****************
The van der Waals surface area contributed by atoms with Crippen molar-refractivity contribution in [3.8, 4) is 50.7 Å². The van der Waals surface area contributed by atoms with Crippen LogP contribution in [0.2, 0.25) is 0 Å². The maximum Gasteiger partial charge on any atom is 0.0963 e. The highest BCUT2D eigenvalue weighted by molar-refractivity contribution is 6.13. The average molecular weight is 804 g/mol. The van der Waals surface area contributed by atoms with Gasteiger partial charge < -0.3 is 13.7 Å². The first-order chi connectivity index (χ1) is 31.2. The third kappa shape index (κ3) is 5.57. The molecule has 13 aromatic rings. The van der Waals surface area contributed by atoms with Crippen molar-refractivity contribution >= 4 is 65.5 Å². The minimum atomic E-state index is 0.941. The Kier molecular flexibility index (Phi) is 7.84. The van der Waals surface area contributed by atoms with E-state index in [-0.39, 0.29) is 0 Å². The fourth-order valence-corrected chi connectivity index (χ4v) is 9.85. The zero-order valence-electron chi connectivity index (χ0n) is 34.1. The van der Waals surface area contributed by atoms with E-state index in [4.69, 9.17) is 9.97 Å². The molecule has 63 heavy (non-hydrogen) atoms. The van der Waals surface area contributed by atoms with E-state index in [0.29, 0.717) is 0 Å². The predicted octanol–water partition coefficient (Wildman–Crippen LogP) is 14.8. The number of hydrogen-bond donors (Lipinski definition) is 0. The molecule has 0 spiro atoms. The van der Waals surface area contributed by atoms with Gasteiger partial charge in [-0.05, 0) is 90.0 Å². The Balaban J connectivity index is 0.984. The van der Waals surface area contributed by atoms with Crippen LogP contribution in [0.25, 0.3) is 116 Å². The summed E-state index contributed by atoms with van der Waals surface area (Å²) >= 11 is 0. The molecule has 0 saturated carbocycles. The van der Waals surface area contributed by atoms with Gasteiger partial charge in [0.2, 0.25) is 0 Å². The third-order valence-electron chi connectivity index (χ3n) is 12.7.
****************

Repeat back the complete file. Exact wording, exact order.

The van der Waals surface area contributed by atoms with Crippen molar-refractivity contribution in [3.8, 4) is 50.7 Å². The van der Waals surface area contributed by atoms with Crippen LogP contribution in [0.2, 0.25) is 0 Å². The maximum Gasteiger partial charge on any atom is 0.0963 e. The highest BCUT2D eigenvalue weighted by molar-refractivity contribution is 6.13. The average molecular weight is 804 g/mol. The van der Waals surface area contributed by atoms with Gasteiger partial charge < -0.3 is 13.7 Å². The first-order chi connectivity index (χ1) is 31.2. The third kappa shape index (κ3) is 5.57. The molecule has 13 aromatic rings. The van der Waals surface area contributed by atoms with Crippen molar-refractivity contribution >= 4 is 65.5 Å². The minimum atomic E-state index is 0.941. The Kier molecular flexibility index (Phi) is 7.84. The van der Waals surface area contributed by atoms with E-state index in [-0.39, 0.29) is 0 Å². The fourth-order valence-corrected chi connectivity index (χ4v) is 9.85. The zero-order valence-electron chi connectivity index (χ0n) is 34.1. The van der Waals surface area contributed by atoms with E-state index in [4.69, 9.17) is 9.97 Å². The molecule has 63 heavy (non-hydrogen) atoms. The van der Waals surface area contributed by atoms with E-state index in [0.29, 0.717) is 0 Å². The predicted octanol–water partition coefficient (Wildman–Crippen LogP) is 14.8. The number of hydrogen-bond donors (Lipinski definition) is 0. The molecule has 0 spiro atoms. The van der Waals surface area contributed by atoms with Gasteiger partial charge in [-0.05, 0) is 90.0 Å². The Balaban J connectivity index is 0.984. The van der Waals surface area contributed by atoms with Crippen LogP contribution in [0.25, 0.3) is 116 Å². The summed E-state index contributed by atoms with van der Waals surface area (Å²) >= 11 is 0. The molecule has 0 saturated carbocycles. The van der Waals surface area contributed by atoms with Gasteiger partial charge in [0.2, 0.25) is 0 Å². The third-order valence-electron chi connectivity index (χ3n) is 12.7.